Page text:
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Safety grades: The 3 area hospitals all awarded a ‘B’

STORY BY LISA ZAHNER (Week of November 9, 2023)

The Leapfrog twice-yearly hospital safety grades were released on Monday and none of the three local hospitals most frequently used by island residents scored the highest “A” ranking this time.

Both Cleveland Clinic Indian River Hospital in Vero Beach and HCA Florida Lawnwood Hospital in Fort Pierce – Vero’s nearest Level One Trauma Center where most serious traffic crash victims are taken – slipped slightly from an overall “A” grade this spring to a “B” grade this fall. Steward Sebastian River Medical Center also earned a “B” grade, the same as in the spring.

Cleveland Clinic Indian River’s strengths in the fall report included measures the hospital takes to prevent harmful events, including patient falls, broken hips and air bubbles in the blood. Cleveland Clinic also scored well in preventing infections and sepsis after surgery and urinary tract infections in hospitalized patients.

The staff still struggles a bit with communication with doctors and communication with patients about medications and discharge instructions, according to Leapfrog. In the spring, Cleveland Clinic got marked down for a lack of hand-washing among hospital personnel, and unfortunately that was an area of weakness again in the fall ratings, with the hospital scoring a 40 out of a possible 100 points, as compared to the average hospital score of 79.

Cleveland Clinic spokesperson Arlene Allen-Mitchell gave this statement in response to the fall Leapfrog grades, “Cleveland Clinic Florida is committed to providing high quality care in all of our hospitals and outpatient clinics. We continuously measure and identify areas for potential improvement and work to implement solutions. Our caregivers have continually worked to provide a safe environment for patients through safety checklists performed before every procedure, daily huddles that address safety issues immediately, and a system-wide focus that empowers every caregiver to speak up when safety issues arise.”

Mitchell said Cleveland Clinic is committed to transparency. “Our outcomes are readily available online, giving patients access to comprehensive data on procedures, volumes, mortality, complications and innovations. Regardless of any rankings, Cleveland Clinic is committed to providing the best care anywhere,” she said. 

Steward Sebastian River Medical Center’s strengths in the ratings included preventing blood infections, urinary tract infections and infections or sepsis after surgery, a score of 100 out of 100 for handwashing, and good cooperation among staff to prevent errors.

Sebastian fell short on patient communication with doctors, nurses and hospital staff, as well as communication about medications and discharge instructions. The Steward hospital also scored poorly on the number of C. Diff infections, noting twice the infection rate of the average-scoring hospital. Sebastian did not report how many MRSA infections it experienced over the past six months, so that could not be rated.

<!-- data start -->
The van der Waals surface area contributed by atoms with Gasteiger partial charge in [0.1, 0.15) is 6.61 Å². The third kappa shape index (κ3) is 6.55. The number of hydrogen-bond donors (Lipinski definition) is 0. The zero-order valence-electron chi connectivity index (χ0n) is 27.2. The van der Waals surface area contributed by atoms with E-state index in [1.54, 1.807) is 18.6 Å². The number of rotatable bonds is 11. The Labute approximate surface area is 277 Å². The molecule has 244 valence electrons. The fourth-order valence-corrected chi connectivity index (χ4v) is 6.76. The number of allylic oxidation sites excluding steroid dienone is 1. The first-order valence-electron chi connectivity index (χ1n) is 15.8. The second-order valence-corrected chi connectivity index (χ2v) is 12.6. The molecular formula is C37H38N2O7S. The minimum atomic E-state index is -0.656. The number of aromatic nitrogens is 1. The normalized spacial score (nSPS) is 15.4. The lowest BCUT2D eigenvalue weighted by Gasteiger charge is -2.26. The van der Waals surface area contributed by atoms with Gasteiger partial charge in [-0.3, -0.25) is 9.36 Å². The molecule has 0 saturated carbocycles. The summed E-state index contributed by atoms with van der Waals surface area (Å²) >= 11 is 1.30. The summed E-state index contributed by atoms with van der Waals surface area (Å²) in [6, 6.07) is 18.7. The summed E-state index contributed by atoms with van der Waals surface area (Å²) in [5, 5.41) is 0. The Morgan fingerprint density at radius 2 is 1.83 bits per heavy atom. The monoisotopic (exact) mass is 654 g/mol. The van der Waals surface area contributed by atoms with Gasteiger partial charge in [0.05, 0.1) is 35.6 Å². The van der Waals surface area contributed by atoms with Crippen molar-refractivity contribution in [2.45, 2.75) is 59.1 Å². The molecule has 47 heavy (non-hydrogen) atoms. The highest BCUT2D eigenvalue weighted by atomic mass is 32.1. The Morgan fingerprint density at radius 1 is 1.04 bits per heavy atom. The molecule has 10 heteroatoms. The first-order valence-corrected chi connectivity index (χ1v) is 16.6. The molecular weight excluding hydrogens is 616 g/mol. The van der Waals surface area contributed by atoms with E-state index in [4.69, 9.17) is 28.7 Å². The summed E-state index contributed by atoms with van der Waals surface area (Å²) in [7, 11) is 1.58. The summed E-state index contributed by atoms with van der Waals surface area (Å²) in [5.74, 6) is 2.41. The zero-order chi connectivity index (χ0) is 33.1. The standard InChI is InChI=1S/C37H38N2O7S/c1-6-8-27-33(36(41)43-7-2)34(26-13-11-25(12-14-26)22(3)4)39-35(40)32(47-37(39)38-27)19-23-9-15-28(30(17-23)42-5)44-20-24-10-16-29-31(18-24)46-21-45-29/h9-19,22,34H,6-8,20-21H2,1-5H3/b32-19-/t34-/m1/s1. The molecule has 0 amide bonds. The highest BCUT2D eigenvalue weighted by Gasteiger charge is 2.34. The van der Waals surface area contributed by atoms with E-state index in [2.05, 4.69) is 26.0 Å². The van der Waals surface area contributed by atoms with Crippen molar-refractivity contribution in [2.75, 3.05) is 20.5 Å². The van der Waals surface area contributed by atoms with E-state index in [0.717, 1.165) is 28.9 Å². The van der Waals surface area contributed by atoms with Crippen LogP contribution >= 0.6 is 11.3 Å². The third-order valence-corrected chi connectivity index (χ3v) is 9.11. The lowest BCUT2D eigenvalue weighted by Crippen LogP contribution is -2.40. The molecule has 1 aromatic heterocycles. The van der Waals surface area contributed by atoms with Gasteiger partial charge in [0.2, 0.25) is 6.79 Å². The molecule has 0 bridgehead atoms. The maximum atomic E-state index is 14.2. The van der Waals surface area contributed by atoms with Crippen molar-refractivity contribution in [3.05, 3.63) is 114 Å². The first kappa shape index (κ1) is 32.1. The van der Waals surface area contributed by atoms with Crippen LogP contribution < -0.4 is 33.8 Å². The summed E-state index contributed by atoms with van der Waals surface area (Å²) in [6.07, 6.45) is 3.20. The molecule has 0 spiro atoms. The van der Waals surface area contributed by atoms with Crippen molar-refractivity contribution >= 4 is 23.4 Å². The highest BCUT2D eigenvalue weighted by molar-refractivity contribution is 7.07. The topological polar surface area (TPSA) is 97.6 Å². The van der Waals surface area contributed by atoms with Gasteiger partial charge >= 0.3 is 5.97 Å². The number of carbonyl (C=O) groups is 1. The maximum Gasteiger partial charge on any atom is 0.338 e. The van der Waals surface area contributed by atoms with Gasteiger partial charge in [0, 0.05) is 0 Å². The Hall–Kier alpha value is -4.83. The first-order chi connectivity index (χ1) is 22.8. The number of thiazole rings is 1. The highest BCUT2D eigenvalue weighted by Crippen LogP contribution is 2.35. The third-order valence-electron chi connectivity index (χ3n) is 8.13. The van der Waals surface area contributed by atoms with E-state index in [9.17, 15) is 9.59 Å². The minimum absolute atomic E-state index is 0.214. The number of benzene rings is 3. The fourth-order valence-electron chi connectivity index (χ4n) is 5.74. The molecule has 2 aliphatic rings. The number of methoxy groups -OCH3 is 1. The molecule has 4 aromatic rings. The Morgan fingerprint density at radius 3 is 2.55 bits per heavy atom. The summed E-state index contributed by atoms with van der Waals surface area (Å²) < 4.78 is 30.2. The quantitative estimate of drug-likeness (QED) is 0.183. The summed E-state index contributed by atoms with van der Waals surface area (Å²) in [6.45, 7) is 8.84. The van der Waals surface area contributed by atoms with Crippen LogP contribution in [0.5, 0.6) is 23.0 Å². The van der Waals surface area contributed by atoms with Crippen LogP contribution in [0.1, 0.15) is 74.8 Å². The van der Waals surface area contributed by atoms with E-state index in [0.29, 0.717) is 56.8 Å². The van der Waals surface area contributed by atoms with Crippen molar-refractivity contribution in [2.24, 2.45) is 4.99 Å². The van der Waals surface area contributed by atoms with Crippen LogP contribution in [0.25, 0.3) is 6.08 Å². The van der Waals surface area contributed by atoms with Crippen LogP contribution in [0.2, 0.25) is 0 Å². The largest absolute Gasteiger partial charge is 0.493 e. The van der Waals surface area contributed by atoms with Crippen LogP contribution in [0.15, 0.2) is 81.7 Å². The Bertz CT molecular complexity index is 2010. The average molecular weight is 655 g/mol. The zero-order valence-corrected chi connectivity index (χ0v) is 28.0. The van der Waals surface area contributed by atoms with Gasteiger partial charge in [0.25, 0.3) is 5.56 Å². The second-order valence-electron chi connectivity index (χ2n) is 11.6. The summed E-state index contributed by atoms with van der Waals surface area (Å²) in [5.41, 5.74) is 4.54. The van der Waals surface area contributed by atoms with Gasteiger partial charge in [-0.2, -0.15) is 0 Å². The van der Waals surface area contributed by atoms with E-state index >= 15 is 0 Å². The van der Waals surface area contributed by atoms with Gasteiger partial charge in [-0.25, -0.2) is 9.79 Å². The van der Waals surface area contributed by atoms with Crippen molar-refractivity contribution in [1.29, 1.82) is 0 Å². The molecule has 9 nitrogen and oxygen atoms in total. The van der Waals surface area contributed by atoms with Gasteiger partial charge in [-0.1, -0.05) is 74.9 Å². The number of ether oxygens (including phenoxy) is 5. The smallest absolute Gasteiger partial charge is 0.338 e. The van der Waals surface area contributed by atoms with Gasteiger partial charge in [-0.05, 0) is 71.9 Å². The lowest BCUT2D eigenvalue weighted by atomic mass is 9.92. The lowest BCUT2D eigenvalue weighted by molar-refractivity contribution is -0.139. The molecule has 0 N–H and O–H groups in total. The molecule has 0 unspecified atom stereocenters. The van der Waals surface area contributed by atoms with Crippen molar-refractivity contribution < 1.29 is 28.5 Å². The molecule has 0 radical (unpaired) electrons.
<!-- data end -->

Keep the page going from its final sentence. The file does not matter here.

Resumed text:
Both hospitals scored high marks for having computerized drug-ordering systems for doctors to prescribe medications. Both Cleveland Clinic Indian River and Sebastian River Medical Center scored top marks for having specially trained doctors caring for critical patients in the Intensive Care Unit.

Indian River County’s two hospitals fared better than others in neighboring Brevard and St. Lucie counties, with Holmes Regional Medical Center maintaining its mediocre “C” rating and Cleveland Clinic Tradition Hospital also scoring a “C” again for the fall. The nearest hospital to garner the coveted “A” rating was HCA Florida St. Lucie Hospital.

The set of grades released on Monday represent the first nationwide safety assessment since the COVID-19 Federal Health Emergency ended on May 11. Hospitals across the country and locally saw an unexplained increase in Methicillin-resistant Staphylococcus aureus (MRSA), sometimes called “flesh-eating bacteria” infections during the pandemic era.

“Now that we have pre- and post-pandemic data for patient safety measures, we are encouraged by the improvement in infections and applaud hospitals for reversing the disturbing infection spike we saw during the pandemic,” said Leah Binder, president and CEO of The Leapfrog Group.

Nationally, the Leapfrog Group, which rates hospitals on a variety of infection control and other safety measures, said nearly 30 percent of hospitals earned an “A,” 24 percent earned a “B,” 39 percent earned a “C,” 7 percent earned a “D,” and less than 1 percent earned an “F” in the fall cycle of grades.

Utah is the state with the highest percentage of “A” hospitals in the country this fall. After Utah, the top ten states for “A” hospitals are: Virginia, North Carolina, Pennsylvania, South Carolina, Connecticut, Montana, Tennessee, Florida and Texas. States with the least favorable performance are Vermont, Wyoming, Delaware, Washington, D.C., and North Dakota, where no hospitals earned an “A.”